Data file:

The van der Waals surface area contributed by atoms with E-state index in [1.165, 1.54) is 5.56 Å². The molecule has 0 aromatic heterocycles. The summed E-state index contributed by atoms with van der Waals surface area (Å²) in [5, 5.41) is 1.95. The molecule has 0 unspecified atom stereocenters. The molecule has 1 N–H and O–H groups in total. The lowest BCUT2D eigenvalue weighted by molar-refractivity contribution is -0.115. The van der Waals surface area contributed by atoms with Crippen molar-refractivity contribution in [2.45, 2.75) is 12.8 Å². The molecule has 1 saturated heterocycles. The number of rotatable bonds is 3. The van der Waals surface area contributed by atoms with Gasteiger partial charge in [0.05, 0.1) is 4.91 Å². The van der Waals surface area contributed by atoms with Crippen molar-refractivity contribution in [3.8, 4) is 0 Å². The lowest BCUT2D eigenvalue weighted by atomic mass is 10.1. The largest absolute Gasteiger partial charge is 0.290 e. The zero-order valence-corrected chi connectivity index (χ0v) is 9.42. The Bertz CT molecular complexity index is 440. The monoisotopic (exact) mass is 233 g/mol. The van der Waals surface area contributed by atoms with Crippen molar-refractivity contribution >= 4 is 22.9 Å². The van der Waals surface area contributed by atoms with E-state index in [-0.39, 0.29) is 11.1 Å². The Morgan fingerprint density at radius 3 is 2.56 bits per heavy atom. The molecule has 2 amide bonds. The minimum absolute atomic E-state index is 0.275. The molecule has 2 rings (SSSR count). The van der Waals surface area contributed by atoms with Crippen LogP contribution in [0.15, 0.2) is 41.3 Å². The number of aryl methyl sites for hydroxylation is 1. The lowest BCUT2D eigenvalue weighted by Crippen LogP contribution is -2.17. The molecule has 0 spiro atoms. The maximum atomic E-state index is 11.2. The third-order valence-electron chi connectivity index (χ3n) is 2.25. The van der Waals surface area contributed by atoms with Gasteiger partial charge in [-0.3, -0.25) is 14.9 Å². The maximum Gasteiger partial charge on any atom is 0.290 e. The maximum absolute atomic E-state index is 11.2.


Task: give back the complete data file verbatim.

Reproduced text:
The van der Waals surface area contributed by atoms with E-state index in [1.165, 1.54) is 5.56 Å². The molecule has 0 aromatic heterocycles. The summed E-state index contributed by atoms with van der Waals surface area (Å²) in [5, 5.41) is 1.95. The molecule has 0 unspecified atom stereocenters. The molecule has 1 N–H and O–H groups in total. The lowest BCUT2D eigenvalue weighted by molar-refractivity contribution is -0.115. The van der Waals surface area contributed by atoms with Crippen molar-refractivity contribution in [2.45, 2.75) is 12.8 Å². The molecule has 1 saturated heterocycles. The number of rotatable bonds is 3. The van der Waals surface area contributed by atoms with Gasteiger partial charge in [0.05, 0.1) is 4.91 Å². The van der Waals surface area contributed by atoms with Crippen molar-refractivity contribution in [3.8, 4) is 0 Å². The lowest BCUT2D eigenvalue weighted by atomic mass is 10.1. The largest absolute Gasteiger partial charge is 0.290 e. The zero-order valence-corrected chi connectivity index (χ0v) is 9.42. The Bertz CT molecular complexity index is 440. The monoisotopic (exact) mass is 233 g/mol. The van der Waals surface area contributed by atoms with Crippen molar-refractivity contribution >= 4 is 22.9 Å². The van der Waals surface area contributed by atoms with E-state index in [-0.39, 0.29) is 11.1 Å². The Morgan fingerprint density at radius 3 is 2.56 bits per heavy atom. The molecule has 2 amide bonds. The minimum absolute atomic E-state index is 0.275. The molecule has 2 rings (SSSR count). The van der Waals surface area contributed by atoms with Crippen LogP contribution in [0.15, 0.2) is 41.3 Å². The number of aryl methyl sites for hydroxylation is 1. The lowest BCUT2D eigenvalue weighted by Crippen LogP contribution is -2.17. The molecule has 0 spiro atoms. The maximum atomic E-state index is 11.2. The third-order valence-electron chi connectivity index (χ3n) is 2.25. The van der Waals surface area contributed by atoms with Gasteiger partial charge in [-0.3, -0.25) is 14.9 Å². The maximum Gasteiger partial charge on any atom is 0.290 e. The maximum absolute atomic E-state index is 11.2.